A sighting of a wild wolf on Belgian soil has been recorded for the first time in at least 100 years.
Naya, who will turn two in May, was given a collar with a tracking device when she was six months old by the Technical University of Dresden, but it was only in October last year that she left her parental pack in rural Lübtheener Heide, between Hamburg and Berlin, to push the boundaries for wolf-kind and strike out across Germany, into the Netherlands and, finally, across the border to Belgium on 3 January.
She has seemingly settled in a large military area near the town of Leopoldsburg, about 15 miles (25km) from the Dutch border, in Flemish Belgium, said Hugh Jansman, a researcher from the Wageningen University and research centre, who has been following Naya’s westward trek across hundreds of miles of European landscape.
But Naya’s arrival is only the latest sign of the swift repopulation of Europe by the predator. Last year scientists revealed evidence that a breeding pack of wolves had settled in west Jutland in Denmark – the first in the country for 200 years.
Belgian was in fact the only country in continental Europe to have not been visited by a wolf.
“We are at the front of the migratory wave of wolves,” Jansman said. “In 2000 the first wolf pack with cubs was in eastern Germany. Currently there are 74 cub packs with cubs in eastern Germany. And in Lower Saxony, closest to the Dutch border, in 2012 there was only one settled female but currently there are 14 packs of cubs.
“Agricultural areas are being abandoned by people so they are re-wilding again, leaving lots of space for carnivores. The countryside is being abandoned by young people who are moving to the cities.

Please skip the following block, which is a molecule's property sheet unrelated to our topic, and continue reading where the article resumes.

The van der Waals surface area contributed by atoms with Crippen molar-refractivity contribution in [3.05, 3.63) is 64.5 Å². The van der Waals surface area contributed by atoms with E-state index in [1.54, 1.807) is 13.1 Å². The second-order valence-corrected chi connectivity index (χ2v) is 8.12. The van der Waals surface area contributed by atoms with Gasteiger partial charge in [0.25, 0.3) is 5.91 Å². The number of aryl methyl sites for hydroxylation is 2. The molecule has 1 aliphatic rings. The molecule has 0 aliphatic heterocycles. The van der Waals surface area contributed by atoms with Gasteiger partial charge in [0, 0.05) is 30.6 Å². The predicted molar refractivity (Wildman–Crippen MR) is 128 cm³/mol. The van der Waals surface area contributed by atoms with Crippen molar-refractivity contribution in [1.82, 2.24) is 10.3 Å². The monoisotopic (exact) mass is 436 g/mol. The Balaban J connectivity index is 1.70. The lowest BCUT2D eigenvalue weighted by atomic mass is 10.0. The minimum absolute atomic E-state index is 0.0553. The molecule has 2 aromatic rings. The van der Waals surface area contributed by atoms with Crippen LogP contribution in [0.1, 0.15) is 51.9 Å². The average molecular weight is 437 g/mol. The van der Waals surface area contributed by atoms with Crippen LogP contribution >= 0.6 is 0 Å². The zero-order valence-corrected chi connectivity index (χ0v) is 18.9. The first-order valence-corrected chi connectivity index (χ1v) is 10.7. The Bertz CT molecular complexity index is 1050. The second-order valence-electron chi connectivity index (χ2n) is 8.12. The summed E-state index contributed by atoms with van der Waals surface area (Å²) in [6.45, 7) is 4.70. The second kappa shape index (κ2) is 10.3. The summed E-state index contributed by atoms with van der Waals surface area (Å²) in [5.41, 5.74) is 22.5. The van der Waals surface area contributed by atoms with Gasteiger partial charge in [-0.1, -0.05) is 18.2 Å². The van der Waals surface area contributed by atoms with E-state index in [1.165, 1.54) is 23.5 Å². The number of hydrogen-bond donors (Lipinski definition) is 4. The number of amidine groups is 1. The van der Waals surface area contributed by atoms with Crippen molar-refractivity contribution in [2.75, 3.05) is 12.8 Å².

“This increase in wolves numbers and distribution area is going quite rapidly. So it is not a matter of if wolves are coming to the Netherlands, and probably Belgium, but how fast. We have seen in recent weeks how fast they can go.”
Though wolves once roamed much of Europe, populations dwindled after over-hunting, industrialisation and urbanisation.
Understandably, this also comes from humans fears of wolves, much of which originating from myths and folklore slandering the predatory species.
But in 1979, the Bern Convention decided that wolves are actually a protected species fundamental to “our natural European heritage”.
Now, wolf populations are on the up, and the International Wolf Center estimate that there are now 13,000 in Europe.
The data from Naya’s transmitter suggests she has been covering between 30km and 70km a night, traversing swamplands and forests as she has sought a home in which to establish her own pack, with reports in the Netherlands of dead sheep neatly tallying with her movements.
“Some wolves just stay in their area, some others, about 20%, go on a trek and walk hundreds of kilometres and settle down,” Jansman said. “Naya is in the blue ocean, as there is so much free habitat for her.
“She passed through four or five natural parks in the Netherlands but she left them all after one or two days showing that she was looking for something else.
“This is the first place where she found a big military area. It could be the smell of humans is much less in a military area. It’s a prime reason to settle down.”
“I followed the places where she stayed,” Jansman added. “We found leftover roe deer and hares, so she has been eating wild animals as well, as expected. And one thing we can tell is that she has totally avoided humans, and anything to do with humans.”